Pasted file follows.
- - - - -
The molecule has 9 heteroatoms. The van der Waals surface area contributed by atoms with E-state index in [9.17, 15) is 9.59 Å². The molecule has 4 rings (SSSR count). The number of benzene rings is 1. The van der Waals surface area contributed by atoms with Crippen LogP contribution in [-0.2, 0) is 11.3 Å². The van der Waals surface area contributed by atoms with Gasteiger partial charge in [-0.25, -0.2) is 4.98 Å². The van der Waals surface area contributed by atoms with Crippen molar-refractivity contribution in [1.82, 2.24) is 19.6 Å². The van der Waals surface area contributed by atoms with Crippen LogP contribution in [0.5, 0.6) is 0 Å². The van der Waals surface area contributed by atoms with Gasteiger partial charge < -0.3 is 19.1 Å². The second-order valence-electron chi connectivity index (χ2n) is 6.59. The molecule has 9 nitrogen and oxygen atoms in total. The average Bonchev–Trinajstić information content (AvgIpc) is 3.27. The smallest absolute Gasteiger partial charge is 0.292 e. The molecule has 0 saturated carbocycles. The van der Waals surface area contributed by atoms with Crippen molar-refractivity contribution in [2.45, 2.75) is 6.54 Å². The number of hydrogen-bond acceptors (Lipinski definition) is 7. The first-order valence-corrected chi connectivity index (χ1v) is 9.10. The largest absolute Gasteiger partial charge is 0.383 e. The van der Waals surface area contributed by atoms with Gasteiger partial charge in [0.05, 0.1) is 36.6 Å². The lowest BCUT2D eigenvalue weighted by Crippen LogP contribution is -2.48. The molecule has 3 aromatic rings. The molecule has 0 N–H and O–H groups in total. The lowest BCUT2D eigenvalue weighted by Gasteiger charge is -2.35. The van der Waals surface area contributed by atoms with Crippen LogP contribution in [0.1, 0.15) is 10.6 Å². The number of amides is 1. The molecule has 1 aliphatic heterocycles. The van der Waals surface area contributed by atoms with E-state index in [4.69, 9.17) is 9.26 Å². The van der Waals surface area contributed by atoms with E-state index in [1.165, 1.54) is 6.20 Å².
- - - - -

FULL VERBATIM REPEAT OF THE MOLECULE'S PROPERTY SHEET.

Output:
The molecule has 9 heteroatoms. The van der Waals surface area contributed by atoms with E-state index in [9.17, 15) is 9.59 Å². The molecule has 4 rings (SSSR count). The number of benzene rings is 1. The van der Waals surface area contributed by atoms with Crippen LogP contribution in [-0.2, 0) is 11.3 Å². The van der Waals surface area contributed by atoms with Gasteiger partial charge in [-0.25, -0.2) is 4.98 Å². The van der Waals surface area contributed by atoms with Crippen molar-refractivity contribution in [1.82, 2.24) is 19.6 Å². The van der Waals surface area contributed by atoms with Crippen LogP contribution in [0.5, 0.6) is 0 Å². The van der Waals surface area contributed by atoms with Gasteiger partial charge < -0.3 is 19.1 Å². The second-order valence-electron chi connectivity index (χ2n) is 6.59. The molecule has 9 nitrogen and oxygen atoms in total. The average Bonchev–Trinajstić information content (AvgIpc) is 3.27. The smallest absolute Gasteiger partial charge is 0.292 e. The molecule has 0 saturated carbocycles. The van der Waals surface area contributed by atoms with Crippen molar-refractivity contribution in [2.45, 2.75) is 6.54 Å². The number of hydrogen-bond acceptors (Lipinski definition) is 7. The first-order valence-corrected chi connectivity index (χ1v) is 9.10. The largest absolute Gasteiger partial charge is 0.383 e. The van der Waals surface area contributed by atoms with Gasteiger partial charge in [0.05, 0.1) is 36.6 Å². The lowest BCUT2D eigenvalue weighted by Crippen LogP contribution is -2.48. The molecule has 3 aromatic rings. The molecule has 0 N–H and O–H groups in total. The lowest BCUT2D eigenvalue weighted by Gasteiger charge is -2.35. The van der Waals surface area contributed by atoms with Crippen LogP contribution in [0.1, 0.15) is 10.6 Å². The number of amides is 1. The molecule has 1 aliphatic heterocycles. The van der Waals surface area contributed by atoms with E-state index in [4.69, 9.17) is 9.26 Å². The van der Waals surface area contributed by atoms with E-state index in [1.165, 1.54) is 6.20 Å².